It is the world’s longest gallery under the open sky and a living piece of history, right in the heart of Berlin: the East Side Gallery in Friedrichshain. Millions of visitors come here every year to see the longest remaining part of the Berlin Wall and the iconic artworks on it. The history of this famous landmark allegorizes in many ways the recent history of Berlin itself, so in order to make you an expert on this very concrete wall we’ve put together all you need to know:
For almost 30 years the Berlin Wall insuperably divided the city of Berlin into an eastern and a western part. East Berlin was the capital of the socialist German Democratic Republic, in short: GDR, whereas the western part belonged to the Federal Republic of Germany. Masked as an “anti-fascist protective rampart” by the GDR government, the Berlin Wall served mostly one purpose: To keep the population of Eastern Germany from leaving or even emigrating, that is to basically lock them up in their own country. Nonetheless, more than 5,000 Berliners managed to escape over the wall during the decades before the Fall of the Wall in 1989. Tens of thousands tried the same, but didn’t make it, and at least 138 people even died at the attempt. Most of them were killed by the GDR border patrol or the deadly precautions along the so called “death strip”.
The night of November 9, 1989 went down in history as the Fall of the Berlin Wall and marked the beginning of the end of the Soviet-controlled eastern bloc. In the following months, the better part of the wall was demolished, but some remaining parts became a popular canvas for the many international artists that felt drawn to the city and its turbulent changes. A joint east-and-west initiative had the idea to have a 1.3 kilometer long part of the wall creatively redesigned by these international artists. So in 1990 no less than 118 artists from 21 different countries started to work on the project and created 104 separate artworks on the 1,316 meters of concrete wall. The original scheme was to ship the different wall pieces around the world as part of a traveling exhibition. This plan was quickly scrapped though and the East Side Gallery was put under monumental protection in 1991 already.
Many of the artists returned to the wall in 2009 to restore the original works, since air pollution, vandalism and the weather had taken a lot out of the paintings. Nonetheless the entire gallery is still open to the public 24/7 without any admission fees.
Brotherhood and Freedom
The participating artists were free to choose their own motives and styles, so you will find 104 artworks that are entirely different. There was a common ground though, and that was to turn the oppressively drab-and-grey concrete wall of traumatizing memories into a colorful place of remembrance. Among the artworks are surrealist visions, large-scale graffitis, and political statements, some featuring quotes of historical figures. The two most famous works are probably the Brotherhood Kiss of USSR’s Leonid Breschnew and GDR’s Erich Honecker by Russian painter Dmitri Wrubel, and the image of an East German Trabbi car bursting through the wall by artist Birgit Kinder. It is really worth it checking out the rest of the galley as well though, as you will probably find many different and inspiring perspectives on the past and future of this city.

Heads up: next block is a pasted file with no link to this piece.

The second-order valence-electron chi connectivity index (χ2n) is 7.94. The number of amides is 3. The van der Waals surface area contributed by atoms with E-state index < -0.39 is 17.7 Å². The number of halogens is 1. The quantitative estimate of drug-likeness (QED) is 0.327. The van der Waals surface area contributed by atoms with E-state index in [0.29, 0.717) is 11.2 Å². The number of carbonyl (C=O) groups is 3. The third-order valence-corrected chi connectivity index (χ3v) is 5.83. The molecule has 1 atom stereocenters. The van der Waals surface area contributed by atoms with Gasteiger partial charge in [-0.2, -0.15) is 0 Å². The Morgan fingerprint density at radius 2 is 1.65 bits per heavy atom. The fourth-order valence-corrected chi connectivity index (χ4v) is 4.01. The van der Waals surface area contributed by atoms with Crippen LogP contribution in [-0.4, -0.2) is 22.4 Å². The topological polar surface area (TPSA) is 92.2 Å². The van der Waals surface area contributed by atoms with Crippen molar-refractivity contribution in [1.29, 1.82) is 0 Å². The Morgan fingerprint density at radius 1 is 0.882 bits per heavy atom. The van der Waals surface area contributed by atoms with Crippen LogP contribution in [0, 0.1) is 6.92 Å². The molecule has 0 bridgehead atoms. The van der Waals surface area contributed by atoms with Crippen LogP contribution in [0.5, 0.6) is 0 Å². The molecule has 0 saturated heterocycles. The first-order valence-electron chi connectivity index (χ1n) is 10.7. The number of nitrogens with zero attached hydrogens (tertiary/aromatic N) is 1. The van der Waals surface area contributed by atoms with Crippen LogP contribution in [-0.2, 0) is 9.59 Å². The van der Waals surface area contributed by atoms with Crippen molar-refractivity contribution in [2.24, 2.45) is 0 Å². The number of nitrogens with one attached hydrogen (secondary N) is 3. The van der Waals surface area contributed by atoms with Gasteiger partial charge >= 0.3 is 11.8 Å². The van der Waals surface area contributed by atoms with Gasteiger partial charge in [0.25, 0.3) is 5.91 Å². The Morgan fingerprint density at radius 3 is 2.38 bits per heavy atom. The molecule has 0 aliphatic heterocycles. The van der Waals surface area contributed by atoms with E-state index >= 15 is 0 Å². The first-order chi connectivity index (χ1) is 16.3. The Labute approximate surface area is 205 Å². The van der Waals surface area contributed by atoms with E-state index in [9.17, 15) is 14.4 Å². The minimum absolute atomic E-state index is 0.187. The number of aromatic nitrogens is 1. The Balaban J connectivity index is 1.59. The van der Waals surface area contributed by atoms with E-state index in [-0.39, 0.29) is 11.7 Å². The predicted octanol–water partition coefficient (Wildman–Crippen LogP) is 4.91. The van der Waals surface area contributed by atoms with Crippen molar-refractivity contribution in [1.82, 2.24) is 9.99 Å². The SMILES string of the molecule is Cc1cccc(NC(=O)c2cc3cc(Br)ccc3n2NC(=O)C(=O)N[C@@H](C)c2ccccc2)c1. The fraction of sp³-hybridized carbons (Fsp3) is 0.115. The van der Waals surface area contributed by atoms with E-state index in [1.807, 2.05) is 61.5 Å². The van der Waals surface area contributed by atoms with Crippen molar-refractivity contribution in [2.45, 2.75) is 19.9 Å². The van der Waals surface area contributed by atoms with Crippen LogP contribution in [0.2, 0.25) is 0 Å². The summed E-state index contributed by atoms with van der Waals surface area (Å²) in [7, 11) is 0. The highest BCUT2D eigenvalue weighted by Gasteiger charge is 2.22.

It was an intense journey from the ruins of an exceptional history to this creative hotspot the East Side Gallery is today, and it bears the hallmarks of people from all around the globe. As it changes permanently and is constantly being further developed, it inspires visitors from everywhere. Thus, in a way, it is an allegory for the evolution of Berlin from the ruinous symbol of divided Europe to the creative Mecca of Europe. By the way, right next door to the East Side Gallery, not even a 5 minute walk away, you find us, the Industriepalast Hostel Berlin. And we have some of the Gallery’s motives as a postcard here, so you can share it with your friends in a very old-school way.
Can’t wait to meet you here,
is Berliner by choice and a passionate backpacker himself. As a receptionist he knows the real hostel life; as a blogger he's been writing for Industriepalast Hostel's Berlin blog since 2014.